The Trinity River Crew was launched by Trinity Park Conservancy and Greenspace Dallas in 2021. Courtesy of the Trinity River Crew.

June 27, 2024

Teens can partake in environmental restoration projects around the Dallas area, while also earning a paycheck. 

Since 2021, the Trinity River Crew has provided youth with hands-on environmental work experience over the summer break.

The seven-week paid program is a collaboration between Trinity Park Conservancy and Greenspace Dallas said Jimena Vivanco, Conservation Manager of the Trinity Park Conservancy. 

The combination of education and summer employment sets the Trinity River Crew apart from many other summer programs in the Dallas area, she said.

With the Trinity Park Conservancy’s river focus and the volunteer work model of Greenspace Dallas (then Groundwork Dallas), the partnership was a natural fit, Vivanco said.

“[The two nonpro came together really, in order to submit a Conservation Wrangler program to Texan by Nature,” said Vivanco, explaining how the Trinity River Crew came about.  


The Trinity River Crew get hands-on training for green jobs while earning a paycheck. Courtesy of the Trinity River Crew.

Since launching three years ago, the program has thrived, while actively recruiting youth from West and South Dallas schools. 

Recruitment in these areas is intentional, according to Vivanco. The program is aimed at youth in low-income and underserved served neighborhoods along the Trinity River corridor. While high school students from other cities can apply to the program, Dallas students are the primary targeted demographic.

“It was really designed to uplift and create economic mobility within our underserved youth, by giving them the opportunity to make money in the summer,” she said.

However, Vivanco highlighted the program's dual purpose — connecting teens to nature. 

Since working on a bigger project — Harold Simmons Park — the Trinity Park Conservancy has been out in the community inquiring about why people do not visit green spaces near them, and why children are not being enrolled in summer programs. 

There were a lot of barriers recognized, Vivanco said. Transportation, costs of joining these programs, etc., were all reasons listed, as well as financial insecurity. 

“Because of the demographic that we are trying to reach, truly it’s better economically for them and their families, for the kids to be working instead of doing free programming,” Vivanco explained. 

The program’s work model allows the needs of the youth in the program to be met, by offering transportation and payment. This program also exposed many of these students to their first green jobs here in the Dallas area. 


The Trinity River Crew programs can be, as Vivanco described, placed into three buckets.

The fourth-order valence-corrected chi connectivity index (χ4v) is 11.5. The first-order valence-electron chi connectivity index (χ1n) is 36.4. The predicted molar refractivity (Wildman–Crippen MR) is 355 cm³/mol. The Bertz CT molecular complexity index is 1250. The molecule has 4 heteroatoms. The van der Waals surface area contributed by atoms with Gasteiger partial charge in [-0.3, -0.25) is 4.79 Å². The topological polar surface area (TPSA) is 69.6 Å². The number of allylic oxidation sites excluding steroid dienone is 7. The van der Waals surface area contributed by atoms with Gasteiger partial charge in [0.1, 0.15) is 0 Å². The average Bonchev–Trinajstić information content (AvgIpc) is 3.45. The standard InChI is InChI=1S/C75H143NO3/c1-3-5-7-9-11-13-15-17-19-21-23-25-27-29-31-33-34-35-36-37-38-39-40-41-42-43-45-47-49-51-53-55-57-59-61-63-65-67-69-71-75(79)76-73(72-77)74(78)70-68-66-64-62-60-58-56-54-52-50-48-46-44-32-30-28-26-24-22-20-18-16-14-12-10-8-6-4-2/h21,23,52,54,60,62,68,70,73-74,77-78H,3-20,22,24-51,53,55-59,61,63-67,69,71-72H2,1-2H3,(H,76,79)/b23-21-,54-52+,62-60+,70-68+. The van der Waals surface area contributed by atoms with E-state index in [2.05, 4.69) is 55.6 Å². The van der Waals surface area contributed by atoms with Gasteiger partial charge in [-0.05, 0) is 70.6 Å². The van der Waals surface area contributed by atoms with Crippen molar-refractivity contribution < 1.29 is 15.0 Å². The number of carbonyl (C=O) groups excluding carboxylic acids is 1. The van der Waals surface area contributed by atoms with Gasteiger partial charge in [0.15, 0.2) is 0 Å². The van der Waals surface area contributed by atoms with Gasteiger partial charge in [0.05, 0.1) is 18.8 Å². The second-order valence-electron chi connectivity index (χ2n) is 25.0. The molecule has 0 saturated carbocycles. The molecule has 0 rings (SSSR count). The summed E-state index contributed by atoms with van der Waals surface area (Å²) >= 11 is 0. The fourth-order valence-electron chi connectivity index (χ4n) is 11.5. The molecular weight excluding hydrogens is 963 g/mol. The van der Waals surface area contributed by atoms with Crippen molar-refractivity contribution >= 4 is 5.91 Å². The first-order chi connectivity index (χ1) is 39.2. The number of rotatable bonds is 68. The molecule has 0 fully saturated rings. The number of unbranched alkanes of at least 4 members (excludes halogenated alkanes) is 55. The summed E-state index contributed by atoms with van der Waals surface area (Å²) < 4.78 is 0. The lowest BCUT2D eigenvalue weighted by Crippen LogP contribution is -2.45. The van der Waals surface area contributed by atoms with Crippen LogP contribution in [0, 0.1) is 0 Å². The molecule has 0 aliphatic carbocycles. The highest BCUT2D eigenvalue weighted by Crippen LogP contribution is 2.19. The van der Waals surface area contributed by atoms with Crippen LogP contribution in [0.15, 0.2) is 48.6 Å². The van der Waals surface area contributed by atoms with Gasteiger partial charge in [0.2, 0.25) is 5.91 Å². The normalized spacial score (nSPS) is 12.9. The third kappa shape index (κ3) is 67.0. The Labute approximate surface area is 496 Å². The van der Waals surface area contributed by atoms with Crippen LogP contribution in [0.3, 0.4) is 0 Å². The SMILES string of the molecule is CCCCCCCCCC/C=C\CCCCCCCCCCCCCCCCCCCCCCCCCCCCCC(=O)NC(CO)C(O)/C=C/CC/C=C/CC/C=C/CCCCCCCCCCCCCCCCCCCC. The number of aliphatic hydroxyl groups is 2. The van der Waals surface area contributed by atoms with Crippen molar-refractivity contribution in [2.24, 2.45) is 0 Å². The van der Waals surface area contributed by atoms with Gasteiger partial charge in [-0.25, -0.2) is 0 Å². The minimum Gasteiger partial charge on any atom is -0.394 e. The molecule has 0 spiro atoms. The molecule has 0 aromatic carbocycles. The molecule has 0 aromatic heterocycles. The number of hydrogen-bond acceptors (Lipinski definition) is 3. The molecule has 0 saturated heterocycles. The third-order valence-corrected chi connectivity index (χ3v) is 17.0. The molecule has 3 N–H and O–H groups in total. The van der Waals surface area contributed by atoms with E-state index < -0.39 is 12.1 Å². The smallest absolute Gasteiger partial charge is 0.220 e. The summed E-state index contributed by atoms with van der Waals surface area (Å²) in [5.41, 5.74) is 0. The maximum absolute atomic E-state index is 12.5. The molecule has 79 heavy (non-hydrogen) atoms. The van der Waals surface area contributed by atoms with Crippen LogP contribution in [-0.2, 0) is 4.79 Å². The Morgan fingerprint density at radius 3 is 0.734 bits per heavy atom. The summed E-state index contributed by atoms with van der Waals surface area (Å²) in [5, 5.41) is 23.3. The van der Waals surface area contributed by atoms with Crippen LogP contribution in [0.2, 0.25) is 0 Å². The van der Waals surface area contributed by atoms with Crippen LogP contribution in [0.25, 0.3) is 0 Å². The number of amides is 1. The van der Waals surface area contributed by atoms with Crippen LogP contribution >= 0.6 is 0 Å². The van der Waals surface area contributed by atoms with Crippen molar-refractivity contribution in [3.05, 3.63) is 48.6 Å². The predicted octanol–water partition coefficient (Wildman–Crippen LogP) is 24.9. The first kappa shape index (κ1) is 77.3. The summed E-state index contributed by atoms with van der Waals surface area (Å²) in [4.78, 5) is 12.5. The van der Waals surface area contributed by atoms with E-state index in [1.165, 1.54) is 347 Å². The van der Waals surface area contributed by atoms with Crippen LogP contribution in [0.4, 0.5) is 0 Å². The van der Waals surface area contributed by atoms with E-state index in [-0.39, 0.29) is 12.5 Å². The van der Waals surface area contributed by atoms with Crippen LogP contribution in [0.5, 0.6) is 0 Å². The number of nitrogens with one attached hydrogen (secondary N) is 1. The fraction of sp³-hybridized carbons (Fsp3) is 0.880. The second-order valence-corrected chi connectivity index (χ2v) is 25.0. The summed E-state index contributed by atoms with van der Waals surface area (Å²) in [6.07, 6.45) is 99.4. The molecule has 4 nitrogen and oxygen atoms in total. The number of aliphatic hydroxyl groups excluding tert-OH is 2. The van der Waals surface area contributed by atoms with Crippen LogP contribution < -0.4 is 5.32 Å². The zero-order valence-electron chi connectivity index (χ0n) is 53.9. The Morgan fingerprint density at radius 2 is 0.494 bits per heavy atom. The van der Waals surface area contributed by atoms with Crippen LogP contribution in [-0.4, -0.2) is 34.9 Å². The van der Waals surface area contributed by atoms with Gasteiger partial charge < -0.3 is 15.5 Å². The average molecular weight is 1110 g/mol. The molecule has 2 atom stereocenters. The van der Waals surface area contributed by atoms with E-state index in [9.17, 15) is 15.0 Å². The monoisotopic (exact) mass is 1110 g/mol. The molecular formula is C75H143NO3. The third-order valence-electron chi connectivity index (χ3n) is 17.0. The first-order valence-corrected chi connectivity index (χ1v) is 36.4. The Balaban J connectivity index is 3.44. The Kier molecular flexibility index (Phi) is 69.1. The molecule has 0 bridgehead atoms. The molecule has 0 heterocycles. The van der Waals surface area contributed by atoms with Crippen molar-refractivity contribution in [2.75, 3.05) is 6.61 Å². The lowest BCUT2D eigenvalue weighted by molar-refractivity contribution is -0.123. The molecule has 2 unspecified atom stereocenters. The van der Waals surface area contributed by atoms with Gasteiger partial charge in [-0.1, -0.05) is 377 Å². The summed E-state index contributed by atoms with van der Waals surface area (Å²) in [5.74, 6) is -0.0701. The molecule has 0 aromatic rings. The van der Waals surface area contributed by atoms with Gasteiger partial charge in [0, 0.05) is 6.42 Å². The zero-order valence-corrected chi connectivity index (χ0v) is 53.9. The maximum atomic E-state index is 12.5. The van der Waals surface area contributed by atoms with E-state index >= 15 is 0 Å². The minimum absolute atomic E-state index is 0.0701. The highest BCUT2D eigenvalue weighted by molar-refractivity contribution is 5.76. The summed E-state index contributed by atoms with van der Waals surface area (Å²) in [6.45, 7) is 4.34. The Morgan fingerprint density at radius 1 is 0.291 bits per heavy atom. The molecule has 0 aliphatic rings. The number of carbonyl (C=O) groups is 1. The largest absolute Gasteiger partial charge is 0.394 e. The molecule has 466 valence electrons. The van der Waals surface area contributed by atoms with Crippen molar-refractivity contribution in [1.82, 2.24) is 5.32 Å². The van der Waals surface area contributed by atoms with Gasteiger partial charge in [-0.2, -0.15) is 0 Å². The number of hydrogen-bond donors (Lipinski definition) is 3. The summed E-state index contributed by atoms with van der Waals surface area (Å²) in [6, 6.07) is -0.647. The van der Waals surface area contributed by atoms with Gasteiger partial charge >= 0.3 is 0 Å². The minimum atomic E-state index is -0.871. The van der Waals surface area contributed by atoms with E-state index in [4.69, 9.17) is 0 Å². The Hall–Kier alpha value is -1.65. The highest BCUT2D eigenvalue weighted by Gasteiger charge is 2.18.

The first bucket is conservation projects. 

“We meet with different park entities or partner organizations that are taking care of a space, and we work with them and say ‘what is the need that you have to make this space more ecologically sound?’” said Vivanco. 

Within this pillar of the program, the restoration of specific green spaces is a core component. These restoration projects range from trash removal, plant propagation, trail building, bird boxes, bee hotels and more. 

This is “hands-on work, manual labor kind of stuff,” Vivanco said. 

Typically, there is a shortage of volunteers performing hard labor tasks in natural areas during the summer, she explained.  

“We fill a niche that is lost during the summer in a lot of these spaces.”

Trinity River Crew staff take water samples. Courtesy of the Trinity River Crew. 

The second bucket of the Trinity River Crew is data collection. 

“We are teaching these students how to collect data on a variety of different surveys to help us determine the environmental quality of an area,” she said. 

With these data surveys, there is a strong focus on the water. Students conduct macro invertible biological surveys of the water, as well as plant surveys for the environment surrounding the river. 

By the end of the program, students are skilled in both conducting surveys and coming up with educated conclusions on data. 

The final bucket is education. 

“We look at it almost like a traditional classroom setting," said Vivanco. "There are times in a week where we’re sitting down and having a long honest conversation about the Trinity River from different points of view.”

In this component of the program, participants look at the river in the context of history, and water conservation issues in North Texas. The program also looks at conservation through a social lens as well as an ecological one. 

“A lot of the kids that are coming from our underserved areas are coming from communities that are likely being affected by environmental injustices,” she said. 


Applications open in March for summer 2025. Courtesy of the Trinity River Crew. 

By becoming part of the Trinity River Crew, kids can learn not only restoration but also gain a better understand their environment and how their Dallas community as a whole is impacted. 

Not only does the Trinity River Crew build experience during the summer, but some youth are impacted long after the program. 

“The things that tell me that this is an impactful program and means a lot, are the anecdotal stories that come from the kids,” Vivanco said. “The growth that I see in them is amazing.” 


• Applications will be open for the Trinity River Crew's summer 2025 season in early March. See the Trinity River Crew website for more info.

• In 2023, Tandy Hills Natural Area in Fort Worth launched a summer internship program for college students. Contact [email protected] for info about Summer 2025.

Do you know of other environmental internships for high school and college students in DFW? Email [email protected].


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